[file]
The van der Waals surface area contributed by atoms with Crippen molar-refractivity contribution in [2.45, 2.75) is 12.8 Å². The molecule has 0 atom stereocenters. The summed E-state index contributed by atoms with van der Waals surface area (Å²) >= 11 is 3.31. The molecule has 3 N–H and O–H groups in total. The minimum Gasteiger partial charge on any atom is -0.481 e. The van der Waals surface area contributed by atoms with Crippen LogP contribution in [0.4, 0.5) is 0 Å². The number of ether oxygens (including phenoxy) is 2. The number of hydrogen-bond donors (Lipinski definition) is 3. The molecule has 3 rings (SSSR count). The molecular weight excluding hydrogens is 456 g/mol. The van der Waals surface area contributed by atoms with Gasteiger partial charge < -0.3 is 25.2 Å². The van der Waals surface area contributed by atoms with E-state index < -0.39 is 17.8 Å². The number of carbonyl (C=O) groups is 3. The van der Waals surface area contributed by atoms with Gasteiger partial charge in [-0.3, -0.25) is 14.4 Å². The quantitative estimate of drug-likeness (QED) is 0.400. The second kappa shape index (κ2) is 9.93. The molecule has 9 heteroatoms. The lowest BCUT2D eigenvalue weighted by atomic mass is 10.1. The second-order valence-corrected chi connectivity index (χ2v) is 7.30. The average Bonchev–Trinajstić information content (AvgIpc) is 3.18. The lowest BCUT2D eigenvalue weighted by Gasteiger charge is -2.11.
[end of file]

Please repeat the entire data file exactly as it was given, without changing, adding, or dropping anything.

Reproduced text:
The van der Waals surface area contributed by atoms with Crippen molar-refractivity contribution in [2.45, 2.75) is 12.8 Å². The molecule has 0 atom stereocenters. The summed E-state index contributed by atoms with van der Waals surface area (Å²) >= 11 is 3.31. The molecule has 3 N–H and O–H groups in total. The minimum Gasteiger partial charge on any atom is -0.481 e. The van der Waals surface area contributed by atoms with Crippen LogP contribution in [0.4, 0.5) is 0 Å². The number of ether oxygens (including phenoxy) is 2. The number of hydrogen-bond donors (Lipinski definition) is 3. The molecule has 3 rings (SSSR count). The molecular weight excluding hydrogens is 456 g/mol. The van der Waals surface area contributed by atoms with Gasteiger partial charge < -0.3 is 25.2 Å². The van der Waals surface area contributed by atoms with E-state index < -0.39 is 17.8 Å². The number of carbonyl (C=O) groups is 3. The van der Waals surface area contributed by atoms with Gasteiger partial charge in [-0.3, -0.25) is 14.4 Å². The quantitative estimate of drug-likeness (QED) is 0.400. The second kappa shape index (κ2) is 9.93. The molecule has 9 heteroatoms. The lowest BCUT2D eigenvalue weighted by atomic mass is 10.1. The second-order valence-corrected chi connectivity index (χ2v) is 7.30. The average Bonchev–Trinajstić information content (AvgIpc) is 3.18. The lowest BCUT2D eigenvalue weighted by Gasteiger charge is -2.11.